I recently spent an afternoon going down a podcast rabbit hole. It started with the DoubleX podcast from Slate, which led me to an episode of Dan Savage's Savage Love podcast, which pointed me to--of all things--the OkCupid blog. I was more surprised than anybody when I discovered we could all learn something from OkCupid about analytics and all the very scary things websites know about us.
Now, I'm not going to lie, the stuff OkCupid--an online dating site--knows about its users is way more interesting than just about anything you or I will ever know about anyone who visits our site, downloads our white papers, or signs up for our newsletters. (Although, it would be kind of funny to throw in an unexpected question every now and then. If you want to download this white paper about social media marketing, you have to tell us your name, your company, and your idea of the perfect date.) For instance, according to one infographic, people who use Twitter every day tend to have shorter relationships than everyone else. (This explains Kim Kardashian's marriage to Kris Humphries.) One chart even compares the per capita gross domestic product (GDP) of the country that users live in to the portion of users who are looking for casual sex.
But it isn't what OkCupid knows about its users that is important-though it is certainly fascinating. It's what it does with this knowledge. OkCupid users volunteer a lot-and I do mean a lot-of information about themselves in the hopes of finding love (or a decent hookup), and the site uses that information to suggest possible matches. Users can make their answers to questions public--so that potential matches can see how they answered--or private (probably so your employer can't accidentally discover that you binge drink and do drugs regularly). That's all well and good, but the folks at OkCupid have gone a step further. They used the information that has been volunteered and scraped the profiles of users to come up with more interesting and in-depth correlations that they then turn into fascinating, engaging, and often salacious blog posts. And if you're a careful reader, you can even learn a lot about the people who may be hiding the answers to some of the more sensational questions (or who chose not to answer them). The site also dives into user information--and it conducts other surveys--to create blog posts that provide relevant and helpful tips for dating.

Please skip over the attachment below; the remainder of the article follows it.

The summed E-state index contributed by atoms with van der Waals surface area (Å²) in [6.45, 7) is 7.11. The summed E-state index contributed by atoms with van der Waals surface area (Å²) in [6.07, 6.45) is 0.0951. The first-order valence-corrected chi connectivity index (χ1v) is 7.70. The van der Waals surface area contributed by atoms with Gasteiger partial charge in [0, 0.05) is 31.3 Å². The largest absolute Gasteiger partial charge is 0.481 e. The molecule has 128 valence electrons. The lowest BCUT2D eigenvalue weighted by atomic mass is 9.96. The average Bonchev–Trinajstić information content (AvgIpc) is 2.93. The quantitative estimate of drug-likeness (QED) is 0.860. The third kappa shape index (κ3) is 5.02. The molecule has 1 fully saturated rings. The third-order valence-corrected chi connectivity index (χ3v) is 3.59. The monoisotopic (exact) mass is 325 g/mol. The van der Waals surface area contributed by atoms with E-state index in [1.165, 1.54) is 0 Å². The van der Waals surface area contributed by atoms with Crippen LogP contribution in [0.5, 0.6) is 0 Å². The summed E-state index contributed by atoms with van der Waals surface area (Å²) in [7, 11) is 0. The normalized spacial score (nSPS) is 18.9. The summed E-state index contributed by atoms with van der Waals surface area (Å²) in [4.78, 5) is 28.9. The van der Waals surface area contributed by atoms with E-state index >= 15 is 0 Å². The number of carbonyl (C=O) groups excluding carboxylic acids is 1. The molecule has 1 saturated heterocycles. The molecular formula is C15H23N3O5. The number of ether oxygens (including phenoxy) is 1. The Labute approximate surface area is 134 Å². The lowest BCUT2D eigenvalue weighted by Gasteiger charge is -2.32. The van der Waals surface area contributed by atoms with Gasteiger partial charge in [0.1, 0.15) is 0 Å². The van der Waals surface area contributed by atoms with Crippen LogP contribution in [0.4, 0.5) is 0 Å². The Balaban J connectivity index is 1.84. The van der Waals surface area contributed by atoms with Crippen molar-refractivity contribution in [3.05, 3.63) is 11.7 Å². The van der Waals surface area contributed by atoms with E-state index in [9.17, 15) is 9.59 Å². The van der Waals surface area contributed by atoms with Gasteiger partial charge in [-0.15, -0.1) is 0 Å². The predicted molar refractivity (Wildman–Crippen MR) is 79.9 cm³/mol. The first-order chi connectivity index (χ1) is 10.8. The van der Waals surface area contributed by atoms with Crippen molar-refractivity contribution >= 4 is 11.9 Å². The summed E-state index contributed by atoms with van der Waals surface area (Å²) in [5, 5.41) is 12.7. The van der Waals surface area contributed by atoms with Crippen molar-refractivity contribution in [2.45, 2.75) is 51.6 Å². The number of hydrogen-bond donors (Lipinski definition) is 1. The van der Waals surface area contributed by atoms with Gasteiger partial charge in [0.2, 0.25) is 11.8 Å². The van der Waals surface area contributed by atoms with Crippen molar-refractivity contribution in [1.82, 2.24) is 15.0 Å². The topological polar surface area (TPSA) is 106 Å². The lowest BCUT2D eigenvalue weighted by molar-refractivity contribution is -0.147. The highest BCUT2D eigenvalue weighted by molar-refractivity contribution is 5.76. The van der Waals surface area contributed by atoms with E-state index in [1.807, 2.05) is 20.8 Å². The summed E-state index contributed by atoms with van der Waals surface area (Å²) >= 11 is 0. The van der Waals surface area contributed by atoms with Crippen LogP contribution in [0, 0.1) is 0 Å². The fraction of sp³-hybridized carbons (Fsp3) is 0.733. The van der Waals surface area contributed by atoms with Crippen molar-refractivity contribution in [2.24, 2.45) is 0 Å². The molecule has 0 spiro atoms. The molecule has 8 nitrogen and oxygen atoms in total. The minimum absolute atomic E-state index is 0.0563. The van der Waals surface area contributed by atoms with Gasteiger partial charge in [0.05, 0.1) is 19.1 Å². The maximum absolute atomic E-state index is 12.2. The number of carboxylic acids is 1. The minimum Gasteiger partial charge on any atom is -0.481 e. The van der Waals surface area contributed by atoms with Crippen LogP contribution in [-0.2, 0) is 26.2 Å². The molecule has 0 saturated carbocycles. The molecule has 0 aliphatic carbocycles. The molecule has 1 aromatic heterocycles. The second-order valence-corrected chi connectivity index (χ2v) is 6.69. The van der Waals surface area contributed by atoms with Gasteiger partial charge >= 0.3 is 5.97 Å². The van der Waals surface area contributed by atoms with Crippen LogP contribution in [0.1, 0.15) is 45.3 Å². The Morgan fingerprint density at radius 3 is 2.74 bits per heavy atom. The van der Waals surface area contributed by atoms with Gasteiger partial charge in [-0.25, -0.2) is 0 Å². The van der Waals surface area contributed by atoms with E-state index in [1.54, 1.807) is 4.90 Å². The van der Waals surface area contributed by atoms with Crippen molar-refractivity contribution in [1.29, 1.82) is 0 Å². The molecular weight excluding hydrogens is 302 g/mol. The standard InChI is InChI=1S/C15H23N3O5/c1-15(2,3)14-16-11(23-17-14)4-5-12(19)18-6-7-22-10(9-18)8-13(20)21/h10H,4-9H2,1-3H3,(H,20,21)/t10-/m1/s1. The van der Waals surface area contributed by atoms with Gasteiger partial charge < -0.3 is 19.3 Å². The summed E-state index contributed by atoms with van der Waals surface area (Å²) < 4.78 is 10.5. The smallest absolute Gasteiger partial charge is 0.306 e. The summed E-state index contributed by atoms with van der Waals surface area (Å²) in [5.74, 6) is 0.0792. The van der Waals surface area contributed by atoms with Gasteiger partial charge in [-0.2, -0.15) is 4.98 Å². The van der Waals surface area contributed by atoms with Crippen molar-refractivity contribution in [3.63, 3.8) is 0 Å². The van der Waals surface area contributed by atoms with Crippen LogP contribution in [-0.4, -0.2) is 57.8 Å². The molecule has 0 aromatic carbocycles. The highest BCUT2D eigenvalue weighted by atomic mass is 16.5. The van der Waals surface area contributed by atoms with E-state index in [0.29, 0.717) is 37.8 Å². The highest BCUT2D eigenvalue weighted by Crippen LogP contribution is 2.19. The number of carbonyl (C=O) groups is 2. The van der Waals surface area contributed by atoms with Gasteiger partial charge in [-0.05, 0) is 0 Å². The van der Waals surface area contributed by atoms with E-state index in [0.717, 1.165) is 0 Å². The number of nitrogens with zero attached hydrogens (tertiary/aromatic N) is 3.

One post about the best questions to ask on a first date is not only funny, but it also delves deep into the process involved in coming up with the list. Apparently, if you want to know whether or not your date will sleep with you on the first date, you should ask if he or she likes the taste of beer. If so, there's a damn good chance you can get lucky! If you want to know if you and your date have long-term potential, you should ask about horror movies, if he or she has traveled around a foreign country on their own, or if he or she thinks it would be fun to drop normal life to go live on a sailboat. If you agree on these things, you're apparently very likely to have a successful relationship. Who knew, right? Well, OkCupid did because it compared the profiles of people who left its dating site after getting into a relationship with another site member.
What intrigues me the most about the OkCupid blog is its ability to find meaning in what would seem to be a mess of Big ... no ... Huge Data-and then turn it into great content marketing. It's pretty obvious what its users are interested in, and the company uses the massive data at its disposal to tell them just how to achieve those goals. And the information isn't just useful for current users. If you're a single guy trolling the internet for dating tips and you come across the helpful hints that OkCupid drops in each blog post, you're probably pretty likely to sign up for its service and start looking for girls who share your view of sailboat living (or maybe just for a gal who likes the taste of beer).
In many ways, OkCupid is going a step beyond just spinning Big Data into marketing gold. It's delving into the psyches of its users and using it to help/lure them into the fold-telling them what they never would have realized on their own.